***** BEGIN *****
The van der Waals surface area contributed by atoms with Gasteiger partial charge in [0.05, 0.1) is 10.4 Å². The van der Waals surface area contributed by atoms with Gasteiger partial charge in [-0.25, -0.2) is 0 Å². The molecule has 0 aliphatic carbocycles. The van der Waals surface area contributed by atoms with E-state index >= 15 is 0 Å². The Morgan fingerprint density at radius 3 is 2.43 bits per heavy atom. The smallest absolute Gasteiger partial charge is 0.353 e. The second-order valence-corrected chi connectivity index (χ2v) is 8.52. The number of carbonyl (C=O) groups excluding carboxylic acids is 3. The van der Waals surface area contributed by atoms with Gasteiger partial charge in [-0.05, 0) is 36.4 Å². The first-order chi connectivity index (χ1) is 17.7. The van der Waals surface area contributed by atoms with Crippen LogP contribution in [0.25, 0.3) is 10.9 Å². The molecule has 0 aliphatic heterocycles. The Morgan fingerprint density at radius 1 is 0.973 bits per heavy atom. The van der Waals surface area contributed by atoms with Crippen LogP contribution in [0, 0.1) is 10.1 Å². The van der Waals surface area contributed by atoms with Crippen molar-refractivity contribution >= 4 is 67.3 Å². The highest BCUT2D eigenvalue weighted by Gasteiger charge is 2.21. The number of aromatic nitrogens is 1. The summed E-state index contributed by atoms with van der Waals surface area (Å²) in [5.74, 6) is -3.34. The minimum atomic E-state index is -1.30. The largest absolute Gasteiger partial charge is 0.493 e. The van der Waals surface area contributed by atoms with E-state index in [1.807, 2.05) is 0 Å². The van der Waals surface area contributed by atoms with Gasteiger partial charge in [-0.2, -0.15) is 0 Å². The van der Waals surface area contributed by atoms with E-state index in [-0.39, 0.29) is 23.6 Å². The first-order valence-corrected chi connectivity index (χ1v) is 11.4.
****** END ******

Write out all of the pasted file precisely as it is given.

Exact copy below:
The van der Waals surface area contributed by atoms with Gasteiger partial charge in [0.05, 0.1) is 10.4 Å². The van der Waals surface area contributed by atoms with Gasteiger partial charge in [-0.25, -0.2) is 0 Å². The molecule has 0 aliphatic carbocycles. The van der Waals surface area contributed by atoms with E-state index >= 15 is 0 Å². The Morgan fingerprint density at radius 3 is 2.43 bits per heavy atom. The smallest absolute Gasteiger partial charge is 0.353 e. The second-order valence-corrected chi connectivity index (χ2v) is 8.52. The number of carbonyl (C=O) groups excluding carboxylic acids is 3. The van der Waals surface area contributed by atoms with Gasteiger partial charge in [-0.05, 0) is 36.4 Å². The first-order chi connectivity index (χ1) is 17.7. The van der Waals surface area contributed by atoms with Crippen LogP contribution in [0.25, 0.3) is 10.9 Å². The molecule has 0 aliphatic heterocycles. The Morgan fingerprint density at radius 1 is 0.973 bits per heavy atom. The van der Waals surface area contributed by atoms with Crippen LogP contribution in [0, 0.1) is 10.1 Å². The van der Waals surface area contributed by atoms with Crippen molar-refractivity contribution >= 4 is 67.3 Å². The highest BCUT2D eigenvalue weighted by Gasteiger charge is 2.21. The number of aromatic nitrogens is 1. The summed E-state index contributed by atoms with van der Waals surface area (Å²) in [5.74, 6) is -3.34. The minimum atomic E-state index is -1.30. The largest absolute Gasteiger partial charge is 0.493 e. The van der Waals surface area contributed by atoms with E-state index in [1.807, 2.05) is 0 Å². The van der Waals surface area contributed by atoms with Gasteiger partial charge in [-0.2, -0.15) is 0 Å². The van der Waals surface area contributed by atoms with E-state index in [-0.39, 0.29) is 23.6 Å². The first-order valence-corrected chi connectivity index (χ1v) is 11.4.